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In “Biological and Chemical Safety Nets” (editorial page, Feb. 27), Lawrence Wein says that voluntary security efforts at the nation's chemical plants represent the only progress in this area, and he suggests this is a serious problem. He calls for a policy to “redesign” the “processes or products” of facilities. First, it's wrong to downplay voluntary efforts because, after all, self-protection is the strongest incentive for facilities to implement effective security measures.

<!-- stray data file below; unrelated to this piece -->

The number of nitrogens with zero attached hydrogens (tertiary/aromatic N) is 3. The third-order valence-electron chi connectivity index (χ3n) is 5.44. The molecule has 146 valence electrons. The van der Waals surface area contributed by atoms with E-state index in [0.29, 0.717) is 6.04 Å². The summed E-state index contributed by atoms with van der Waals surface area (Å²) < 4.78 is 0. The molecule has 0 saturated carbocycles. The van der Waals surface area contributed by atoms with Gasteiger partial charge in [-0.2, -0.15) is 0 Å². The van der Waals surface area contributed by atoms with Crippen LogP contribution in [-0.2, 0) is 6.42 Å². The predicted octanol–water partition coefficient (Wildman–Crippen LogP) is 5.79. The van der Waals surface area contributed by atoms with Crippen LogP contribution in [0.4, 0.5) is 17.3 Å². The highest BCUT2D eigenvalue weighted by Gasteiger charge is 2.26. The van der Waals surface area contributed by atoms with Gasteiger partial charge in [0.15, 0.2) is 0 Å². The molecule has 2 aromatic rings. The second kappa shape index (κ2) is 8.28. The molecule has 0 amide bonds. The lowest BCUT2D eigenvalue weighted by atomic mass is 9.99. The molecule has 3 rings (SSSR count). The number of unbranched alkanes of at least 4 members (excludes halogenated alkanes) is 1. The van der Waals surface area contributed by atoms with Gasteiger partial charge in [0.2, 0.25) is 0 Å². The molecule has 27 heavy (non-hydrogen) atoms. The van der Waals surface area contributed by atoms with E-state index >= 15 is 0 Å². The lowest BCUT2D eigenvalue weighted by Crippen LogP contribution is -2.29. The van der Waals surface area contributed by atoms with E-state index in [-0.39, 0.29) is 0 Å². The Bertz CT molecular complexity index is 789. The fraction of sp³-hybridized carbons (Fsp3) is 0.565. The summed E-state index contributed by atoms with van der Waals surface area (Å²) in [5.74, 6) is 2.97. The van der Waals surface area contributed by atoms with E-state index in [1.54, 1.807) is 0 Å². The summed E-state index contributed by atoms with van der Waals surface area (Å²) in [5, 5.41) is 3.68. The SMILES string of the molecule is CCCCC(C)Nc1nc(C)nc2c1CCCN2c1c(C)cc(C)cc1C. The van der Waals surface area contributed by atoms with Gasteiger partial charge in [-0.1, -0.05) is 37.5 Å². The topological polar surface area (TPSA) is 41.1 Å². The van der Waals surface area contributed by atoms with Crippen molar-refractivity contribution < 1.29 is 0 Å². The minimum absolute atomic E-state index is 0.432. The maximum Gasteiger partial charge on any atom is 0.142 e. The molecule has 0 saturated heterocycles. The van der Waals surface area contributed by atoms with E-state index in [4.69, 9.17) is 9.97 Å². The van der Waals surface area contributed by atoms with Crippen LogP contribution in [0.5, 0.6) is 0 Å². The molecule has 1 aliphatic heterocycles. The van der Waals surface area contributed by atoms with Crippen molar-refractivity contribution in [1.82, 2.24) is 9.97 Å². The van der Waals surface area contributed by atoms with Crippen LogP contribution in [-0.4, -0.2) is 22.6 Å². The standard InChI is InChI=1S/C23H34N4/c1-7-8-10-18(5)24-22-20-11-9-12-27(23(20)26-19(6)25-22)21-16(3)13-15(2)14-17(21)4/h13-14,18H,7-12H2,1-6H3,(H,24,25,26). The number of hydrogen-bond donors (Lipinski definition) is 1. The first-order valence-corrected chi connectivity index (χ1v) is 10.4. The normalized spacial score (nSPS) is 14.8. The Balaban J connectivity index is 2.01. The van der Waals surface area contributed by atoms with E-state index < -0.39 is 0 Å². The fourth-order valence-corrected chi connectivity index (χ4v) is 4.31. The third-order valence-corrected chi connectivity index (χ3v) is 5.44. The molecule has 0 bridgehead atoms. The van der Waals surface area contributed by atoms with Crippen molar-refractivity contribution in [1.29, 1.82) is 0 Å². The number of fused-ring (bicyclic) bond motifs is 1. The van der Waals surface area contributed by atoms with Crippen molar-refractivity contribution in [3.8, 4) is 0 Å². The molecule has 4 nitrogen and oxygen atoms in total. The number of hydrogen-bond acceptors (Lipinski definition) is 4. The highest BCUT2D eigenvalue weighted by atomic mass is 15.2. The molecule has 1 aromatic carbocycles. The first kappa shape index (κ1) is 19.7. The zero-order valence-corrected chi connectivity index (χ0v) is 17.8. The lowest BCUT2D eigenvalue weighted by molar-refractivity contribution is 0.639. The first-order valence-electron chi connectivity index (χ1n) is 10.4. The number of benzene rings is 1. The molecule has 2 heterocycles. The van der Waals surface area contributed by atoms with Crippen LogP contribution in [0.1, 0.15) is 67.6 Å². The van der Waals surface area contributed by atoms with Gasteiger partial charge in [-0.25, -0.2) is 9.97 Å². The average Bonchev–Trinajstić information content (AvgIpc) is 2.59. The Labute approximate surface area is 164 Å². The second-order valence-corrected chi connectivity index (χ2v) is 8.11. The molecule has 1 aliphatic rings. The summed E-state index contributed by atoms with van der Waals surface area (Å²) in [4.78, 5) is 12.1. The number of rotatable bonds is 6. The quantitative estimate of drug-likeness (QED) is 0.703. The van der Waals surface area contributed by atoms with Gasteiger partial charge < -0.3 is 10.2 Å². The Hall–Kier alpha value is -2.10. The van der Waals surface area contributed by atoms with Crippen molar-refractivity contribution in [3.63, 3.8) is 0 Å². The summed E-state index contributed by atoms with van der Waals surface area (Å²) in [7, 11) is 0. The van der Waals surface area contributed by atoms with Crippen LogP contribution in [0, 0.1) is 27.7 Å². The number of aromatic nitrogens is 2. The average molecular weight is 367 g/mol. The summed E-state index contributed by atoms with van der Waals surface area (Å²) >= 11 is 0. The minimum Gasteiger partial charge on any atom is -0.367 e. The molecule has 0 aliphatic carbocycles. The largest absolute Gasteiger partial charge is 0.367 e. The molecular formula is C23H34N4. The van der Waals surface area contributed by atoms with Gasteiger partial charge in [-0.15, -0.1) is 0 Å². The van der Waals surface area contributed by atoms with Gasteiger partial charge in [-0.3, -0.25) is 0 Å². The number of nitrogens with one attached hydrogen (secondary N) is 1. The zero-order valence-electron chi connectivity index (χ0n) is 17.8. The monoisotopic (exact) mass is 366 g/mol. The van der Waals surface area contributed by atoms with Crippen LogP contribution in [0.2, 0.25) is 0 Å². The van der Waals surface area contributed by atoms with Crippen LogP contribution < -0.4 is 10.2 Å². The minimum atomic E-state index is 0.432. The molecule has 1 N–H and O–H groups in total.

In addition, Department of Homeland Security regulations rightly focus on managing the risks of chemicals rather than the government-directed elimination or reformulation advocated by Prof. Wein. If we learned anything from the fall of communism, it's that government regulators are particularly bad in designing and managing industrial processes. Regulators are likely to make fatal mistakes that jeopardize society's continued access to the products that play critical roles in cleaning drinking water, disinfecting hospitals, and producing food and medicine.
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